Karate-do is a martial art developed in Okinawa from indigenous fighting methods and Chinese martial systems. It is primarily a striking art using punching, kicking, as well as knee and elbow strikes. Grappling, joint locking, throws, and chokes are also taught in some styles (ryu). Karate-do means “the way of the empty hand,” although its original meaning was “Chinese hand.” Traditional karate-do contains elements of physical, mental, and spiritual training in most systems.

It was introduced to Japan by Funakoshi Gichin Sensei (1868-1957), where it developed sport aspects. Today, karate-do is practiced in nearly every nation, and a large number of Okinawan and Japanese versions have been developed.

The SMAA Karate-do Division is open to any form of classical karate-do, which has a linage that can be traced to a Japanese founder. This division is lead by Karl Scott Sensei (SMAA So-shihan and seventh dan). Scott Sensei has a lifetime of experience in Shorin Ryu and Shudokan karate-do. He trained in Okinawa under Shimabukuro Eizo Sensei (Shorin Ryu tenth dan), and in the USA under Ichikawa Isao Sensei (Doshinkan tenth dan) and Walter Todd Sensei (Wado Ryu, Shotokan, and Shudokan). Among the notable members of the SMAA Karate-do Division are Tom Kosslow Sensei, who holds as seventh dan in Wado Ryu, Joseph Rippy Sensei (Wado Ryu sixth dan), and Hunter Armstrong Sensei of the Goju Ryu.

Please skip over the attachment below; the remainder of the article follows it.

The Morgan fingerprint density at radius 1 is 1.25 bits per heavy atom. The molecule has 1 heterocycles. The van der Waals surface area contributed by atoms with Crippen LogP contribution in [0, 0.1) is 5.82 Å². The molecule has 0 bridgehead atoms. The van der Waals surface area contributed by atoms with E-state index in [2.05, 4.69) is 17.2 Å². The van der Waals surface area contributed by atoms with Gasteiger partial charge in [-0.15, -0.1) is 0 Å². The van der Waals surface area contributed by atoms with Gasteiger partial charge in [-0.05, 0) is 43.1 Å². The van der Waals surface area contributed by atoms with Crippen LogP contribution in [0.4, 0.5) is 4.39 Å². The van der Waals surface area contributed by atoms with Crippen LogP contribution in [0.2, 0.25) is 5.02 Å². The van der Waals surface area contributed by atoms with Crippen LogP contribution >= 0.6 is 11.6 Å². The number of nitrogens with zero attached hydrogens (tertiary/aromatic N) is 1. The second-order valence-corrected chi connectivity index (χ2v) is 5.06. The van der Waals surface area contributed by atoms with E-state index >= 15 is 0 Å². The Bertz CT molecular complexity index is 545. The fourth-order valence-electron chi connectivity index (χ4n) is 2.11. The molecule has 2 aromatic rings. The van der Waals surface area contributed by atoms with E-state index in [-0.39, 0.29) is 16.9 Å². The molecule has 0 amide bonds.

SMAA Judoka Win in Michigan

Members of the Japanese Martial Arts Center and Institute of Traditional Asian Martial Arts judo classes attended the Michigan Open Judo Championships in Lansing, Michigan, on Sunday, March 21, 2009. Several of the JMAC and ITAMA students are SMAA members. JMAC is lead by Nicklaus Suino Sensei, Director SMAA Judo Divison and Shihan/rokudan in that division. ITAMA is lead by Daniel Holland Sensei, SMAA Judo Division shodan.

The tournament was held at the IM-West Intramural Sports Building on the campus of Michigan State University, hosted by the MSU Judo Club. The sponsoring organization was the United States Judo Federation (USJF), with its president, Neil Simon, in attendance. JMAC and ITAMA members competed in many of the divisions and did well in both individual and team competitions.

Results for the JMAC and ITAMA groups were as follows:

Stephen Morris (Sandan, SMAA Judo Division) and Daniel Holland (Shodan, SMAA Judo Division) - First Place, Nage no Kata Competition

Stephen Morris - First Place, Masters - Lightweight

Mark Altomare - Second Place, Masters - Lightweight

William Robinson - Third Place, Masters - Heavyweight

Lawrence Gross III - Third Place, Senior Men - Heavyweight

Erik Barbara - Third Place, Senior Men - Middleweight (6th Kyu, SMAA Jujutsu Division)

Andrew Bunker - Second Place, Senior Men - Lightweight

Raymond Pressley - Third Place, Junior boys 11-13

Briana Campbell - Third Place, Junior Girls 10-13

Tristan Butler - First Place, Junior Boys 11-14

Tanner Butler - First Place, Junior Girls 7-9

The SMAA would like to congratulate all of the tournaments participants and winners. To find out more about the SMAA Judo Division, drop by www.smaa-hq.com.